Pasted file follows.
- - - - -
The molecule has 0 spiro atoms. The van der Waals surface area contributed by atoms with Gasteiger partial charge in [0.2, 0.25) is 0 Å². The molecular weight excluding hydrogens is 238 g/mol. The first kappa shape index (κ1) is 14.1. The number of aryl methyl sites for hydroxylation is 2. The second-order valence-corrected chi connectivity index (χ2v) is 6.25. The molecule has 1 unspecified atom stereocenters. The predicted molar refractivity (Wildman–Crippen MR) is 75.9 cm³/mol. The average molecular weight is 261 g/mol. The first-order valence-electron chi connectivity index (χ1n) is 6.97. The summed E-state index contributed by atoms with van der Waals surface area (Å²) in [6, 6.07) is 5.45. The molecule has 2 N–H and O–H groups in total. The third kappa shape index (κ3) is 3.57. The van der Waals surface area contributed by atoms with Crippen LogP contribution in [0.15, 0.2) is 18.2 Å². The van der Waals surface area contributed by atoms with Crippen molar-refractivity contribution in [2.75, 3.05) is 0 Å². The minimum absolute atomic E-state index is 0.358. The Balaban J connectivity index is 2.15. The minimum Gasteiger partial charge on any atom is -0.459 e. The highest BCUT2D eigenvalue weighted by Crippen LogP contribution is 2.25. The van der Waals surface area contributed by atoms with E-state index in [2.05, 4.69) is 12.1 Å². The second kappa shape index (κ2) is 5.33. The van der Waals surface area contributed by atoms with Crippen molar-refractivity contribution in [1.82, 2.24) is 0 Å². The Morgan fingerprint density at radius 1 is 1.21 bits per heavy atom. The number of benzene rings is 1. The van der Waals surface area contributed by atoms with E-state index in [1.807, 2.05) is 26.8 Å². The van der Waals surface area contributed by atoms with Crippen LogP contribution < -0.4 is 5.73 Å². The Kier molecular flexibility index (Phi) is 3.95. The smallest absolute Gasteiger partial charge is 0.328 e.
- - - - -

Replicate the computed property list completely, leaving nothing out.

The molecule has 0 spiro atoms. The van der Waals surface area contributed by atoms with Gasteiger partial charge in [0.2, 0.25) is 0 Å². The molecular weight excluding hydrogens is 238 g/mol. The first kappa shape index (κ1) is 14.1. The number of aryl methyl sites for hydroxylation is 2. The second-order valence-corrected chi connectivity index (χ2v) is 6.25. The molecule has 1 unspecified atom stereocenters. The predicted molar refractivity (Wildman–Crippen MR) is 75.9 cm³/mol. The average molecular weight is 261 g/mol. The first-order valence-electron chi connectivity index (χ1n) is 6.97. The summed E-state index contributed by atoms with van der Waals surface area (Å²) in [6, 6.07) is 5.45. The molecule has 2 N–H and O–H groups in total. The third kappa shape index (κ3) is 3.57. The van der Waals surface area contributed by atoms with Crippen LogP contribution in [0.15, 0.2) is 18.2 Å². The van der Waals surface area contributed by atoms with Crippen molar-refractivity contribution in [2.75, 3.05) is 0 Å². The minimum absolute atomic E-state index is 0.358. The Balaban J connectivity index is 2.15. The minimum Gasteiger partial charge on any atom is -0.459 e. The highest BCUT2D eigenvalue weighted by Crippen LogP contribution is 2.25. The van der Waals surface area contributed by atoms with E-state index in [2.05, 4.69) is 12.1 Å². The second kappa shape index (κ2) is 5.33. The van der Waals surface area contributed by atoms with Crippen molar-refractivity contribution in [1.82, 2.24) is 0 Å². The Morgan fingerprint density at radius 1 is 1.21 bits per heavy atom. The number of benzene rings is 1. The van der Waals surface area contributed by atoms with E-state index in [1.807, 2.05) is 26.8 Å². The van der Waals surface area contributed by atoms with Crippen LogP contribution < -0.4 is 5.73 Å². The Kier molecular flexibility index (Phi) is 3.95. The smallest absolute Gasteiger partial charge is 0.328 e.